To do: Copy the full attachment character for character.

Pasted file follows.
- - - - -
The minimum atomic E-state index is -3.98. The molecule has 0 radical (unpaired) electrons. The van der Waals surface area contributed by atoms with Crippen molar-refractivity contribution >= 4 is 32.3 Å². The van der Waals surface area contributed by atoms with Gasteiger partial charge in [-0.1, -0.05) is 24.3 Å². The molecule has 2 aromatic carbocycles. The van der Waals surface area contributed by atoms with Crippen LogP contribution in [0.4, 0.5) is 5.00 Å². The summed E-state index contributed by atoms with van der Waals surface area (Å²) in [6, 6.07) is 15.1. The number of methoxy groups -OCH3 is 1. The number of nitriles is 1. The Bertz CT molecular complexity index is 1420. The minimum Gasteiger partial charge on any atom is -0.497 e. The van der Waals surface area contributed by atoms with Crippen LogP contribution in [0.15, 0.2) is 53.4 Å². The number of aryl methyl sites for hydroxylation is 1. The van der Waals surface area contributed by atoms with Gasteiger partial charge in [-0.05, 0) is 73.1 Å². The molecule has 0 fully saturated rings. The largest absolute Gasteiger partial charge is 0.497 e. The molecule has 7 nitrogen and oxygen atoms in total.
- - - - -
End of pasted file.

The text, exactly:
The minimum atomic E-state index is -3.98. The molecule has 0 radical (unpaired) electrons. The van der Waals surface area contributed by atoms with Crippen molar-refractivity contribution >= 4 is 32.3 Å². The van der Waals surface area contributed by atoms with Gasteiger partial charge in [-0.1, -0.05) is 24.3 Å². The molecule has 2 aromatic carbocycles. The van der Waals surface area contributed by atoms with Crippen LogP contribution in [0.4, 0.5) is 5.00 Å². The summed E-state index contributed by atoms with van der Waals surface area (Å²) in [6, 6.07) is 15.1. The number of methoxy groups -OCH3 is 1. The number of nitriles is 1. The Bertz CT molecular complexity index is 1420. The minimum Gasteiger partial charge on any atom is -0.497 e. The van der Waals surface area contributed by atoms with Crippen LogP contribution in [0.15, 0.2) is 53.4 Å². The number of aryl methyl sites for hydroxylation is 1. The van der Waals surface area contributed by atoms with Gasteiger partial charge in [-0.05, 0) is 73.1 Å². The molecule has 0 fully saturated rings. The largest absolute Gasteiger partial charge is 0.497 e. The molecule has 7 nitrogen and oxygen atoms in total.